Originally published on theconversation.com
This year’s budget, handed down on Tuesday, boasts plenty of winners and minimal direct losers. Spending is lavish, with the government doing its utmost to avoid offending voters.
The big spending commitments include:
$17.7 billion for aged care over five years
$2.3 billion for mental health
$1.7 billion in changes to childcare
$1.1 billion for women’s safety
$1.9 billion for the rollout of the COVID vaccine
$20.7 billion in support for business through tax breaks
$2.7 billion in new apprenticeships
$15 billion over a decade for infrastructure
$1.2 billion for the promotion of a digital economy.
Simon Birmingham, finance minister, and Jim Chalmers, shadow treasurer, are our post-budget guests on the podcast.
This is Birmingham’s first budget as finance minister. Usually, it’s the finance minister’s unpopular task to find spending cuts – but this time, these are minimal.
Birmingham’s message to critics on the right of politics, who are claiming the government has given up the debt fight, is:
“You don’t manage to achieve budget sustainability and ultimately balanced budgets some time down the track without actually maintaining and having a strong economy that has strong jobs growth. And so this time, where we have an uncertain international environment [and] fragility in terms of confidence, because of those global uncertainties, we need to make sure we maintain the COVID recovery.”
And he notes, “debt is actually forecast to be lower over each of the next 10 years than was the case in last year’s budget.”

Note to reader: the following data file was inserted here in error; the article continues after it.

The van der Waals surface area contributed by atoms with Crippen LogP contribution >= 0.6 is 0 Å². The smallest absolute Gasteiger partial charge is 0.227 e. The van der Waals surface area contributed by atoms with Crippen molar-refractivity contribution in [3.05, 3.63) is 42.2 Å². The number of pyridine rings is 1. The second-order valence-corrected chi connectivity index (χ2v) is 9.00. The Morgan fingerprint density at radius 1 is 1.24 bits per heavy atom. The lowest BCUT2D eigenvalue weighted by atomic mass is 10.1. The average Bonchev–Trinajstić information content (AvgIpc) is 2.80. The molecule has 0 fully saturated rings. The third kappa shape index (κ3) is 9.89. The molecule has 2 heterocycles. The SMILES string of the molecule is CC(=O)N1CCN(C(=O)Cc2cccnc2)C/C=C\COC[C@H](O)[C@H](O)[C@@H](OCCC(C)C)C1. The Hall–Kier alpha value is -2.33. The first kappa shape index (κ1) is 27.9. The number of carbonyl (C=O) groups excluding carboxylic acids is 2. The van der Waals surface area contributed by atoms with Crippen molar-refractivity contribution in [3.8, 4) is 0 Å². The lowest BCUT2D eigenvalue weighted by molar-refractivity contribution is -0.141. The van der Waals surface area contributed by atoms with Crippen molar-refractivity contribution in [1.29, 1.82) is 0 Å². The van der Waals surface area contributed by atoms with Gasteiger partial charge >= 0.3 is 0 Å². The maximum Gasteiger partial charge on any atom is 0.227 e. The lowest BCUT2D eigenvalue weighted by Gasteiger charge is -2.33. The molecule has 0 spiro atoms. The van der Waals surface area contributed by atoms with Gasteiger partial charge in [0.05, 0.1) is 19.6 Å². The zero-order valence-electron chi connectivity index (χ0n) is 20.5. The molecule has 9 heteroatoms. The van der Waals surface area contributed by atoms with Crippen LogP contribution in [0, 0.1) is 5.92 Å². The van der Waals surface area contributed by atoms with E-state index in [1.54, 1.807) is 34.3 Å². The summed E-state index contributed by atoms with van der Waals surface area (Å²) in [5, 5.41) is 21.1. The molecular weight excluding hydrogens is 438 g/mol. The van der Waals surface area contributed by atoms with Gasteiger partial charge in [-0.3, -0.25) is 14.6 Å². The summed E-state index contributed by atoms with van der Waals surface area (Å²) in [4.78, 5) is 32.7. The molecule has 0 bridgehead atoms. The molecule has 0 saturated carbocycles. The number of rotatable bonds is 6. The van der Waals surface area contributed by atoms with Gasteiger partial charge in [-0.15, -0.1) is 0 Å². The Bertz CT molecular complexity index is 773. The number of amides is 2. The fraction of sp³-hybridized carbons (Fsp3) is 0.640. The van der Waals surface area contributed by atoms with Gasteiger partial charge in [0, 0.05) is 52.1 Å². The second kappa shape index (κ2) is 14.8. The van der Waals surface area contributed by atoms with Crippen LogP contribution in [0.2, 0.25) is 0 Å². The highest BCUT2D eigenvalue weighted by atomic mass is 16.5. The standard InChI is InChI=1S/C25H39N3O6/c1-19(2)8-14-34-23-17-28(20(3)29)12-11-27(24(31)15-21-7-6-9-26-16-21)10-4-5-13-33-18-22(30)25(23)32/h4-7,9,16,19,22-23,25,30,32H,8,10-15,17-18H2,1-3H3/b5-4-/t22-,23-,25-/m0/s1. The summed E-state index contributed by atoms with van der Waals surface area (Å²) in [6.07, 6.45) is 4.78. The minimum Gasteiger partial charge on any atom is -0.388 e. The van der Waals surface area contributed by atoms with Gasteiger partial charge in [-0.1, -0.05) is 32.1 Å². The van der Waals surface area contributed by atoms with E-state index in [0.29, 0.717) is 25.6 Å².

The budget includes assumptions that the international border will open around mid-2022, and that the Australian population would be fully vaccinated by the end of this year. Asked how “solid” these assumptions are, Birmingham says:
“We have used best assumptions that we think are cautious assumptions and realistic ones. But we equally acknowledge with honesty that these are challenging times, uncertain times.
“And so they are just that – assumptions.”
On the issue of debt, Chalmers says it’s not just the level of the debt that matters, “it’s the quality of the spending”.
He says the budget is “riddled with rorts” and “weighed down with waste”.
“There are new slush funds in last night’s budget, and that means we’re not getting the bang for buck that we need to be getting in terms of jobs and other other important objectives.”
Labor has homed in on flat wages, arguing working Australia’s are “copping a cut in their real wages”.
Ultimately, the budget has failed working people, says Chalmers.
“If the government is prepared to intervene in the economy as they have been and spray around what is an extraordinary amount of money, then you’d think that working people would actually get a slice of the recovery.”
“It’s a pretty extraordinary admission of failure.”
A List of Ways to Die, Lee Rosevere, from Free Music Archive.
Michelle Grattan does not work for, consult, own shares in or receive funding from any company or organisation that would benefit from this article, and has disclosed no relevant affiliations beyond their academic appointment.